At the moment, Hawaii is, besides Utah, the only state in the United States where gambling is prohibited. However, according to the latest news coming from the Aloha State, things may change soon. The Hawaiian Homes Commission approves the recent Hawaii Casino proposal on the Island Of Oahu. A draft proposal from the Department of Hawaiian Home Lands (DHHL) that would permit the development of resort property in the city of Kapolei which would allow limited casino gaming has been approved by the Hawaiian Homes Commission (HHC).
In the session that took place on December 22, the Commission voted 5-4 in favor of the proposal authorizing the commercial use of the single property on Hawaiian Home Lands. The proposal includes the establishment of the Hawaii Gaming Commission and defines the criteria for awarding the license, the license itself, and the fee.
The idea for this proposal came to life amid the Covid-19 crisis, which has hit Hawaii hard, similar to other parts of the US, worsening the already existent budget shortfall. DHHL Deputy Chairman, Tyler Iokepa Gomes, said that he hopes that Hawaii State Legislature will recognize the urgency to address the program’s budget shortages and support this bold action to create adequate and sustainable funding for the Department.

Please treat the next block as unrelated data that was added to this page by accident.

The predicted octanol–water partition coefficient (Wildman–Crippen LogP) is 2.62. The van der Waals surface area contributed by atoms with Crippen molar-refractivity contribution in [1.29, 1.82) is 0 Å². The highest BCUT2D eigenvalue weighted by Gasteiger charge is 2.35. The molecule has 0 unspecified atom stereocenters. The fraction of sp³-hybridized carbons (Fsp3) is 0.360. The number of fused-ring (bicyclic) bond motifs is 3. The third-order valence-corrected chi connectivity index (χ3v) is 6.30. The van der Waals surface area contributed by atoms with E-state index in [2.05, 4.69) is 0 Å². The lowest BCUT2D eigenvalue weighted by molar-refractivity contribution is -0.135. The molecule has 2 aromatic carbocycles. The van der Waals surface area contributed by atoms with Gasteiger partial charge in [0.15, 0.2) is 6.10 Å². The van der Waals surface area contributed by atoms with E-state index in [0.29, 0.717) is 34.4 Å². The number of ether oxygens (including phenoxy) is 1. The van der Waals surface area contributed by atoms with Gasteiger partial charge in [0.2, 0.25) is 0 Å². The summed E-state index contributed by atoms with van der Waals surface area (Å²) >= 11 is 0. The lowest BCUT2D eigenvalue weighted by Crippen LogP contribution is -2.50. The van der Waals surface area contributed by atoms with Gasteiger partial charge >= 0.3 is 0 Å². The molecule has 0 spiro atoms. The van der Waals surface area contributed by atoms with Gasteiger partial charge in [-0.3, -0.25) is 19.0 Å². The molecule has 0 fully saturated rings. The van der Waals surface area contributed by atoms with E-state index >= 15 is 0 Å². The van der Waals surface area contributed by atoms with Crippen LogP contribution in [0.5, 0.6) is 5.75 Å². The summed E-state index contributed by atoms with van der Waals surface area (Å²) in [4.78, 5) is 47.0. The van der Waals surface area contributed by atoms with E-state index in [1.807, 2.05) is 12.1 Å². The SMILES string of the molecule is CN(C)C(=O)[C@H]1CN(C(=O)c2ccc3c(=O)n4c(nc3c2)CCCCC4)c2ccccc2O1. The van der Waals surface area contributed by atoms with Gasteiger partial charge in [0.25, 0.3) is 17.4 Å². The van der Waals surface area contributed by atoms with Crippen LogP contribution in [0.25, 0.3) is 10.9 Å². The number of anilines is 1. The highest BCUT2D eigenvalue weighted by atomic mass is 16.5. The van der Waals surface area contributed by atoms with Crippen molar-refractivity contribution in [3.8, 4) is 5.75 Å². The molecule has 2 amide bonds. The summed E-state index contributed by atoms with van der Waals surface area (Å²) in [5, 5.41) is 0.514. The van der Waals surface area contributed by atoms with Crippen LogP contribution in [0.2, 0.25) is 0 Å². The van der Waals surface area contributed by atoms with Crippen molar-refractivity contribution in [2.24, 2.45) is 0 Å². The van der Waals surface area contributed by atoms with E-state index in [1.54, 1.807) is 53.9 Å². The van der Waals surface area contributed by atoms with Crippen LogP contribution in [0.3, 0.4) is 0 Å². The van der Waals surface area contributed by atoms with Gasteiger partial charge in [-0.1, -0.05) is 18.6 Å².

The approval by the HHC is just the first step before the proposal can come to full effect. Next on the agenda, submission of the proposal to the Department of the Attorney General, the Department of Budget & Finance, and Governor David Ige for review. Should the Governor decide to make the draft legislative a part of his packet, the proposal will be further considered by Hawaii State Legislature. In case that the governor doesn’t make the proposal a part of his packet, the DHHl will be forced to find another legislator to present it.
The funds going to the Department will be collected through the lease agreement and licensing. Also, the collection of 80 percent of the state tax payments on gross gaming revenue. Earlier, Gomes also notes that the proposal will also call for $5 million funding to select the licensee who would be allowed to develop, build, and run the first integrated casino resort in Hawaii.
Explaining the reason for drafting this proposal, the DHHL list numerous benefits that will come from developing a resort of this kind on an Oahu site. Citing the cases of Macau, Singapore, the Bahamas, and other US states, DHHL argues that integrated resort development will have significant economic and social benefits for the whole state. Furthermore, the casino and their suppliers will boost the local economic activity, create jobs, and attract even more tourists. All of this has already proven to be the case in twenty-nine states with casino properties on federal trust lands.